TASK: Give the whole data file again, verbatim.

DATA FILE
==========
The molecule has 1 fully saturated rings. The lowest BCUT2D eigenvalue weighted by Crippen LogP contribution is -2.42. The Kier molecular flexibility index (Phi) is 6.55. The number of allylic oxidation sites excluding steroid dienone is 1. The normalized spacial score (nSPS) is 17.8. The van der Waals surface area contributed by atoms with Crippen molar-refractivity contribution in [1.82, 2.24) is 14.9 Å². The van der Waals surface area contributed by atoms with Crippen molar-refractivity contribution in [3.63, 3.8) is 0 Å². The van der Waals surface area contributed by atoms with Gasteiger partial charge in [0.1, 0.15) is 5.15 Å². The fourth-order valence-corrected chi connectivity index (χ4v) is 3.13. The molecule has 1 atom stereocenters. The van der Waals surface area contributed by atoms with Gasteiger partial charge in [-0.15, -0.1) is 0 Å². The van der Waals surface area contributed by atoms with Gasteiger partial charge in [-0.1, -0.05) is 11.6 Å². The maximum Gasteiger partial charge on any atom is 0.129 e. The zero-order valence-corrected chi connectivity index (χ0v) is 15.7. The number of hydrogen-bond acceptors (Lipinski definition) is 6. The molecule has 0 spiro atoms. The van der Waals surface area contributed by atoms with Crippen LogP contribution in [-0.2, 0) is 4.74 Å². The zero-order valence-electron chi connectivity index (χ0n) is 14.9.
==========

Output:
The molecule has 1 fully saturated rings. The lowest BCUT2D eigenvalue weighted by Crippen LogP contribution is -2.42. The Kier molecular flexibility index (Phi) is 6.55. The number of allylic oxidation sites excluding steroid dienone is 1. The normalized spacial score (nSPS) is 17.8. The van der Waals surface area contributed by atoms with Crippen molar-refractivity contribution in [1.82, 2.24) is 14.9 Å². The van der Waals surface area contributed by atoms with Crippen molar-refractivity contribution in [3.63, 3.8) is 0 Å². The van der Waals surface area contributed by atoms with Gasteiger partial charge in [0.1, 0.15) is 5.15 Å². The fourth-order valence-corrected chi connectivity index (χ4v) is 3.13. The molecule has 1 atom stereocenters. The van der Waals surface area contributed by atoms with Gasteiger partial charge in [-0.15, -0.1) is 0 Å². The van der Waals surface area contributed by atoms with Gasteiger partial charge in [-0.1, -0.05) is 11.6 Å². The maximum Gasteiger partial charge on any atom is 0.129 e. The zero-order valence-corrected chi connectivity index (χ0v) is 15.7. The number of hydrogen-bond acceptors (Lipinski definition) is 6. The molecule has 0 spiro atoms. The van der Waals surface area contributed by atoms with Crippen LogP contribution in [-0.2, 0) is 4.74 Å². The zero-order valence-electron chi connectivity index (χ0n) is 14.9.